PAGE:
Fluidic Array Systems and Technology

Fluidic arrays systems and technology (FAST) has its roots in microarray technology. Microarray technology is miniaturized and parallelized chemical, biochemical or cellular assays. Nowadays microarrays are immensely powerful tools where millions of different reactions occur on a chip.

Currently we utilized microarrays analytically for investigations of biocompatibility of materials and nanostructures. We also utilize microarrays as high throughput platform for assessing effects of extracellular matrix proteins on stem cell differentiation.

A growing activity in the fast group is the development and usage of advanced cell culture systems. Two technologies groups are usually predominant to make biological investigations; technologies to expose biological system for different conditions and technologies to record effects of the provided cues. The FAST group develops microfluidics systems based on a modular component (similar to LEGO) approach to provide life like cell culture conditions and ability to perturb these conditions. The large difference between flow based microfluidics cell cultures and batch cultures can thus be studied.  Differences in cell responses are often observed between perfusion and batch culture. Using microfluidics we have studied paracrine network of adipose derived stem cells differentiation, mesenchymal stem cell migration and development of a biomimetic liver for transplantation purposes. Spinoffs of these activities is the development of a microfluidics platform for in situ hybridization and ground water pesticide control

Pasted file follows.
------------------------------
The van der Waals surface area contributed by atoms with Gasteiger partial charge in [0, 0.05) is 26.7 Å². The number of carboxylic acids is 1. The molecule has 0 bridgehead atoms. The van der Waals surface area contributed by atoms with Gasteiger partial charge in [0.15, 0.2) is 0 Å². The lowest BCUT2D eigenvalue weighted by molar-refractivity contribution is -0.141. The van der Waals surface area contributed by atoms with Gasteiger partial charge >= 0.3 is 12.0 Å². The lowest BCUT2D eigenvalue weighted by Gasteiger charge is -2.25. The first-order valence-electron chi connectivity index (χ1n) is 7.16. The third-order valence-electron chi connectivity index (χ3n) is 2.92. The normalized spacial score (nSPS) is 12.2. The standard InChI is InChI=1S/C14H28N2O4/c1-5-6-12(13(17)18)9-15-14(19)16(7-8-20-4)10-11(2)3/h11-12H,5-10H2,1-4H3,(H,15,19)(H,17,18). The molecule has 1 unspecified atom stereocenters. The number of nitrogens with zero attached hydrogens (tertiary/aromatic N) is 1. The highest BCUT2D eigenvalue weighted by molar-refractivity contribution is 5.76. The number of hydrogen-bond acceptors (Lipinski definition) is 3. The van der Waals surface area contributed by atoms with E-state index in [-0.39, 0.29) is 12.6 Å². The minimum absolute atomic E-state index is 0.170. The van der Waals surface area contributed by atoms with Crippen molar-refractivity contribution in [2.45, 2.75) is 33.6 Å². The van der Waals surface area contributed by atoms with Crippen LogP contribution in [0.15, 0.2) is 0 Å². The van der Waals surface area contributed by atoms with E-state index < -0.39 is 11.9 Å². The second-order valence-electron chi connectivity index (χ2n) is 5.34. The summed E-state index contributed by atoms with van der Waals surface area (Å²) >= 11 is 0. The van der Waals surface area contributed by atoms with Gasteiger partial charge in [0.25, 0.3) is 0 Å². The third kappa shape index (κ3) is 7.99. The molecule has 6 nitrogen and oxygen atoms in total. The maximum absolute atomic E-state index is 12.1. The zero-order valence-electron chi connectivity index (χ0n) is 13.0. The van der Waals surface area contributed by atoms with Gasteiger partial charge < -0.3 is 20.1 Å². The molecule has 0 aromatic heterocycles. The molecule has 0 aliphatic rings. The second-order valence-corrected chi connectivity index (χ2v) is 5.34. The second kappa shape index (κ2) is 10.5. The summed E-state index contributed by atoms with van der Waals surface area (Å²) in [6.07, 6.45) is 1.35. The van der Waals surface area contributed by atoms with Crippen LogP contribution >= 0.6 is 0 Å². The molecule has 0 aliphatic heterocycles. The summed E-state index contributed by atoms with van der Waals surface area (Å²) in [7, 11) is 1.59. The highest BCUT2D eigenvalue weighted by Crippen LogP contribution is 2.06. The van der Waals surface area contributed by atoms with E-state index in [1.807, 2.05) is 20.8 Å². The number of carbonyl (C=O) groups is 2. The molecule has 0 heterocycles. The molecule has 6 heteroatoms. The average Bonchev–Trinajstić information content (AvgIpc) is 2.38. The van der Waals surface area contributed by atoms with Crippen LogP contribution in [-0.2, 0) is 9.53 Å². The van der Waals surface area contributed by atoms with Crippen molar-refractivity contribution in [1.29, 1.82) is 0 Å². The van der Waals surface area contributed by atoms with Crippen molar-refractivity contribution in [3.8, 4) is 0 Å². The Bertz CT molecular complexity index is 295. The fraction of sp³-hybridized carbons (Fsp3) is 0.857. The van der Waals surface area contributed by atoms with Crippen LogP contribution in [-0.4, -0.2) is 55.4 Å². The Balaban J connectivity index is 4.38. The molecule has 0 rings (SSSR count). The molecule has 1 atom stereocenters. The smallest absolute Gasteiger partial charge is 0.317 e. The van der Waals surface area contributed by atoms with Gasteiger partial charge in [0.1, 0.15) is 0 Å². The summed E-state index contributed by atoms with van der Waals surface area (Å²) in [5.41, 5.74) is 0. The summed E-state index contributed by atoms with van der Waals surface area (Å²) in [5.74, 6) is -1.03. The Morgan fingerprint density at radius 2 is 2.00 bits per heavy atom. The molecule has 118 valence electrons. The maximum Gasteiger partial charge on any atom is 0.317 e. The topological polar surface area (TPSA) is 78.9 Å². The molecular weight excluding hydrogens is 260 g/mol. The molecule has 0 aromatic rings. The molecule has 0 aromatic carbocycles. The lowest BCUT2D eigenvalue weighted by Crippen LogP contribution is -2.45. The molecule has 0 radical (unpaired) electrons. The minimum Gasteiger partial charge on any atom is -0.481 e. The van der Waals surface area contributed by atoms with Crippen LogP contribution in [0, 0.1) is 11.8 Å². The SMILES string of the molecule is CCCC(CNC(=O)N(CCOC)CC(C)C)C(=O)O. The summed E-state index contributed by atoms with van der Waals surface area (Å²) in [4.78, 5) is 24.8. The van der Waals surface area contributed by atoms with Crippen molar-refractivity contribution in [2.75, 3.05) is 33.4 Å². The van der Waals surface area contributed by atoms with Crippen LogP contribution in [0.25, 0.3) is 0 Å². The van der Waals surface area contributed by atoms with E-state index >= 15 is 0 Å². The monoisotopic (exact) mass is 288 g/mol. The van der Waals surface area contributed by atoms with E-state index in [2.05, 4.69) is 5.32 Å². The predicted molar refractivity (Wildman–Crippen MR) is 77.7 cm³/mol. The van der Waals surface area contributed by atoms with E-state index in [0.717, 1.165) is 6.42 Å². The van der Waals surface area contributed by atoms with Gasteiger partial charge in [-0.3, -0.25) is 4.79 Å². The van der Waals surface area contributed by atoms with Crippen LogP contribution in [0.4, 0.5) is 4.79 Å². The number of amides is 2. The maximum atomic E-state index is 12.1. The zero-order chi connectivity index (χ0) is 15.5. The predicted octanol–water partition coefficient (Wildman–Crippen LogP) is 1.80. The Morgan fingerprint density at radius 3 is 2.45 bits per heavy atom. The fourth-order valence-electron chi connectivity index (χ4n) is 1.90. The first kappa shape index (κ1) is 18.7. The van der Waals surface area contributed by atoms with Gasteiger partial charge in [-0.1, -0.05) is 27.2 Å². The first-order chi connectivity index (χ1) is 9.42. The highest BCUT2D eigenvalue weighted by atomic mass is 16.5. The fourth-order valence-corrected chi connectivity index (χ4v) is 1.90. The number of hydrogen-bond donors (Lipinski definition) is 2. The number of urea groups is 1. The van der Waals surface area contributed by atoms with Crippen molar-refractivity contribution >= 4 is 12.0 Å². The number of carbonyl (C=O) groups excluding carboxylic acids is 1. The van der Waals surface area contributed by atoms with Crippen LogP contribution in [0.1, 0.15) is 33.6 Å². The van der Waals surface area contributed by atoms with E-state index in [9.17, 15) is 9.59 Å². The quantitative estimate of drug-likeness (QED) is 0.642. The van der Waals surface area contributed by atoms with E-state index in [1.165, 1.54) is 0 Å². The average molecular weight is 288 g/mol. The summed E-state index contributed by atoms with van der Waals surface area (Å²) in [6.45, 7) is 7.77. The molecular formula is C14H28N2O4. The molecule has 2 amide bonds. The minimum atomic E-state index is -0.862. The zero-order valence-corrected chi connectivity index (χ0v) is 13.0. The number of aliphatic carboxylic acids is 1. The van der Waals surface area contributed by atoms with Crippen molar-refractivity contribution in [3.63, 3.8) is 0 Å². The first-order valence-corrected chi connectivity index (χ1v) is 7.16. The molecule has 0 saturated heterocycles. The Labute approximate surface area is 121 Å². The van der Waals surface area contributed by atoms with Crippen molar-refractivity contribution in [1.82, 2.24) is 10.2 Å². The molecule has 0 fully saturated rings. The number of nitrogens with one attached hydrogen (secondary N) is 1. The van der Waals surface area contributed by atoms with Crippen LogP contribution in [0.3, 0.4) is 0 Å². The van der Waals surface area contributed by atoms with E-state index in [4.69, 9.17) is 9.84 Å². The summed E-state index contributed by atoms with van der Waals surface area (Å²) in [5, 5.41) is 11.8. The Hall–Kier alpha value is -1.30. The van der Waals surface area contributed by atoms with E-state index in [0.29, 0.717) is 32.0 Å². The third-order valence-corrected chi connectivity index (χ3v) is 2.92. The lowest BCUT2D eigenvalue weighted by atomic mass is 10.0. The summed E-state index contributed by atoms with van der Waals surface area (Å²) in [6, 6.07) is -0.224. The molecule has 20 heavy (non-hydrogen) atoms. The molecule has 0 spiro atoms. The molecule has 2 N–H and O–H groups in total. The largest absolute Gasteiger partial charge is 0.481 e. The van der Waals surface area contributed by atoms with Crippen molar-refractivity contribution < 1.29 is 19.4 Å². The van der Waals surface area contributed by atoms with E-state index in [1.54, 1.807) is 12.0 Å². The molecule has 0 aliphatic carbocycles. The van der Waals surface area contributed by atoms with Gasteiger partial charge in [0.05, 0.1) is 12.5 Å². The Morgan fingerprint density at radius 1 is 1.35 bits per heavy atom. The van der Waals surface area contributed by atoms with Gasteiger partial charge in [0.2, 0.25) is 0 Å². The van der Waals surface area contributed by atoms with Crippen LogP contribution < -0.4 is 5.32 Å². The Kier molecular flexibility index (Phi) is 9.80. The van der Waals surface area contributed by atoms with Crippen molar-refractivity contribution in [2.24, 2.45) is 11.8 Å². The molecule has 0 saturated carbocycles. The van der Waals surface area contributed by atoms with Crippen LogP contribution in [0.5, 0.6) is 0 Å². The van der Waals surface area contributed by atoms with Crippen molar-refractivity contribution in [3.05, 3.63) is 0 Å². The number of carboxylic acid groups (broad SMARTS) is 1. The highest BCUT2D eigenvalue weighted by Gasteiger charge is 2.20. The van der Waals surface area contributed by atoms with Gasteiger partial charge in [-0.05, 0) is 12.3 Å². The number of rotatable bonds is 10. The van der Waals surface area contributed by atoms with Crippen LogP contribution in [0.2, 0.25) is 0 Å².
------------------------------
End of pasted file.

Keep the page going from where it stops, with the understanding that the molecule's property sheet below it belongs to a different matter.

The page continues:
It is crucial that effect of responses can be recorded and usually this is done using molecular approaches such as PCR, microarrays and immunoassays. However, all of these are endpoint assays, which means that the cells are destroyed in the analysis. We are currently investigating possibilities to use intracellular nanosensors that can be inserted into the cell. These sensors are stable for weeks of culture and provide opportunities to follow onset and shut down of specific genes involved in cellular processes such as stem cell differentiation.

FAST is revisiting its roots of high throughput analysis, by applying microfluidics droplet based cloning and analysis of biological libraries. Currently we are involved in project regarding isolation of therapeutic antibodies, epitope mapping and bacterial bioengineering.